A bald, white-bearded man looks down at the piece of paper in his hand with a serious expression. He leans on a counter in a store filled with potted plants and flowers. Plants of various sizes sit in pots on shelves behind him, on the edges of the counter, and, in the case of a few tall plants, on the floor near the walls. The man wears a muted green collared shirt and a khaki green apron. On the counter in front of him are more folded up pieces of paper, a smart phone, a calculator, a handheld credit card reader, and a neon green spray bottle. A computer monitor and keyboard and a mug filled with pens and scissors are also on the counter.
Although employees are responsible for filling out Form W-4 at the beginning of their employment, employers are responsible for filing Form W-2 every year. — Getty Images/demaerre

There are certain forms that employees must fill out when they first join your company. Depending on the type of contract you offer, this could include the federal tax Form W-4, a state tax withholding form, and internal paperwork like a direct deposit authorization.

What you may not realize is that paperwork doesn’t stop after the onboarding period. There are some HR forms that need to be filled out every year to help your organization stay compliant. Each industry is different, and requirements may vary from state to state—so consult with an HR expert to make sure you’re submitting all the right documents. Here are a few annual forms you should consider asking your team to complete.

[Read more: New Hires: What Is the Required Paperwork Documentation for New Employees?]

Performance appraisals

It’s common to conduct annual performance reviews or self-evaluations on an annual or semi-annual basis. Any formal reviews that could impact someone’s pay, benefits, or job title should be recorded.

“Document all performance and disciplinary events, whether positive or negative,” wrote ADP. “This includes annual performance reviews, rewards and recognitions, promotions, and disciplinary action, including written and oral warnings, and performance improvement plans.”

Make sure that employees sign a form acknowledging they’ve received formal feedback. This documentation can help in the event that there’s a performance issue down the road.

[Read more: Employee Reviews: 6 Steps for Success]

Benefits enrollment and changes

Open enrollment refers to a period of two to four weeks during which employees may elect or change the benefits options you offer. During this time, benefits such as health insurance, dental coverage, retirement plans, or flexible spending accounts may need to be reviewed and updated annually. For calendar-year benefit plans starting on January 1, open enrollment often takes place in November. Employees who make changes to their benefits elections should resubmit their forms accordingly.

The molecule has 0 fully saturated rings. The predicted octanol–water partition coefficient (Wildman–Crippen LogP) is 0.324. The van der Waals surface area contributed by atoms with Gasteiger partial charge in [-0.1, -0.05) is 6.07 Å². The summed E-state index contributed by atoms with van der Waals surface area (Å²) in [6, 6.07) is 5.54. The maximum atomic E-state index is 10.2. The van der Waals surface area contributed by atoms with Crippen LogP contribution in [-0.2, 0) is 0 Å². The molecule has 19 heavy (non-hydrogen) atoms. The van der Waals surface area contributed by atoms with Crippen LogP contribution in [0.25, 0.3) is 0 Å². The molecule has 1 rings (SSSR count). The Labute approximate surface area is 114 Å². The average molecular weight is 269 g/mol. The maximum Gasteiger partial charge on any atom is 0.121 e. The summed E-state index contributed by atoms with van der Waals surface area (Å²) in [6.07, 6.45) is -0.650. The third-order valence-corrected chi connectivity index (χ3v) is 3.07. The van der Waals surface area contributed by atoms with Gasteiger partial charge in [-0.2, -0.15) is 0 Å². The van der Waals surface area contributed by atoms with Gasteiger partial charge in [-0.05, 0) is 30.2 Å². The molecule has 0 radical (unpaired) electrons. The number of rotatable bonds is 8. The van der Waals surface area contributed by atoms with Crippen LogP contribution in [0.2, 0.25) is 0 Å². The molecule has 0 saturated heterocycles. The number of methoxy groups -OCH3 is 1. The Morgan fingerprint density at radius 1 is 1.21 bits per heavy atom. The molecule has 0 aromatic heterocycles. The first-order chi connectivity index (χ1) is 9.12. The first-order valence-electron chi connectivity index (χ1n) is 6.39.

Document all performance and disciplinary events, whether positive or negative.


Tax-related forms

W-4 forms are only filled out by employees when they first join your team. Employers are responsible for filling out W-2 forms at the end of each tax year to tell employees and the IRS how much each individual was paid, as well as how much tax was withheld during the year.

However, employees may receive or need to fill out other tax-related forms annually, such as state income tax withholding forms or forms related to tax-advantaged accounts like the 401(k) or IRA. Refer to a licensed accountant to learn what state-related forms apply to your business.

Safety training and compliance forms

In certain industries, employees may need to complete annual safety training and certify their compliance with safety protocols. There are specific Occupational Safety and Health Administration (OSHA) training requirements for businesses in agriculture, construction, general industry, and maritime sectors. Some states—including Connecticut, Missouri, Massachusetts, New Hampshire, New York, and Rhode Island—require OSHA 10 training, which may be voluntary in other states. Make sure employees sign off to document completing this module.

Conflict of interest and code of conduct

Some sectors, such as the financial sector, require an annual review of conflict-of-interest rules. If your business has a board of directors or works closely with local government, annually renewing your conflict of interest commitments is a good way to build public trust. Likewise, employees may need to review and acknowledge your company's code of conduct on an annual basis.

Emergency contact information

Employees should update their emergency contact information and personal details, including addresses and phone numbers, as needed.

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